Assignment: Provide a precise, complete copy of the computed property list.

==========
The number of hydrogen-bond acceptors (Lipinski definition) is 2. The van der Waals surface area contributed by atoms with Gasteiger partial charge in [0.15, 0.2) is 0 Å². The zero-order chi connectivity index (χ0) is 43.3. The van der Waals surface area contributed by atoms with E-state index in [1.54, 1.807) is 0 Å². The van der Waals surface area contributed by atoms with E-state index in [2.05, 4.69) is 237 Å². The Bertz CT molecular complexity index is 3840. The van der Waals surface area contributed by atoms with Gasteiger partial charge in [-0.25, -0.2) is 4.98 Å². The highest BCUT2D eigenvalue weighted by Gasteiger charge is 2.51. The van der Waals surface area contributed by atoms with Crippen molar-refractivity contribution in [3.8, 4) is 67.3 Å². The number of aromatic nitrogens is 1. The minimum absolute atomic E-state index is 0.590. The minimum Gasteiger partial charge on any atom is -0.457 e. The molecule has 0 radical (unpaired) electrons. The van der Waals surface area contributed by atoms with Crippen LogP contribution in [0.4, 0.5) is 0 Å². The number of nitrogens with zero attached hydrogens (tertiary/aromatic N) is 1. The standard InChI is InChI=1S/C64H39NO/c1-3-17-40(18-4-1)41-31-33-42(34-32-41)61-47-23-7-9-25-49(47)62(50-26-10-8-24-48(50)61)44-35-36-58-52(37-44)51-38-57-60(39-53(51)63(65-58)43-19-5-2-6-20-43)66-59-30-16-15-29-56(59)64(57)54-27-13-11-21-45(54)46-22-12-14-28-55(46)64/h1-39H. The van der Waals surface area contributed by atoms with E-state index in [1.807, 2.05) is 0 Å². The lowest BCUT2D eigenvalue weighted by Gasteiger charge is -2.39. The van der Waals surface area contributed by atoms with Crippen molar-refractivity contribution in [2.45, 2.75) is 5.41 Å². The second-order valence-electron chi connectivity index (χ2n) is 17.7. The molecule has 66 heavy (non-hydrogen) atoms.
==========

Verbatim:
The number of hydrogen-bond acceptors (Lipinski definition) is 2. The van der Waals surface area contributed by atoms with Gasteiger partial charge in [0.15, 0.2) is 0 Å². The zero-order chi connectivity index (χ0) is 43.3. The van der Waals surface area contributed by atoms with E-state index in [1.54, 1.807) is 0 Å². The van der Waals surface area contributed by atoms with E-state index in [2.05, 4.69) is 237 Å². The Bertz CT molecular complexity index is 3840. The van der Waals surface area contributed by atoms with Gasteiger partial charge in [-0.25, -0.2) is 4.98 Å². The highest BCUT2D eigenvalue weighted by Gasteiger charge is 2.51. The van der Waals surface area contributed by atoms with Crippen molar-refractivity contribution in [3.8, 4) is 67.3 Å². The number of aromatic nitrogens is 1. The minimum absolute atomic E-state index is 0.590. The minimum Gasteiger partial charge on any atom is -0.457 e. The molecule has 0 radical (unpaired) electrons. The van der Waals surface area contributed by atoms with Crippen LogP contribution in [0.4, 0.5) is 0 Å². The number of nitrogens with zero attached hydrogens (tertiary/aromatic N) is 1. The standard InChI is InChI=1S/C64H39NO/c1-3-17-40(18-4-1)41-31-33-42(34-32-41)61-47-23-7-9-25-49(47)62(50-26-10-8-24-48(50)61)44-35-36-58-52(37-44)51-38-57-60(39-53(51)63(65-58)43-19-5-2-6-20-43)66-59-30-16-15-29-56(59)64(57)54-27-13-11-21-45(54)46-22-12-14-28-55(46)64/h1-39H. The van der Waals surface area contributed by atoms with E-state index in [1.807, 2.05) is 0 Å². The lowest BCUT2D eigenvalue weighted by Gasteiger charge is -2.39. The van der Waals surface area contributed by atoms with Crippen molar-refractivity contribution in [2.45, 2.75) is 5.41 Å². The second-order valence-electron chi connectivity index (χ2n) is 17.7. The molecule has 66 heavy (non-hydrogen) atoms.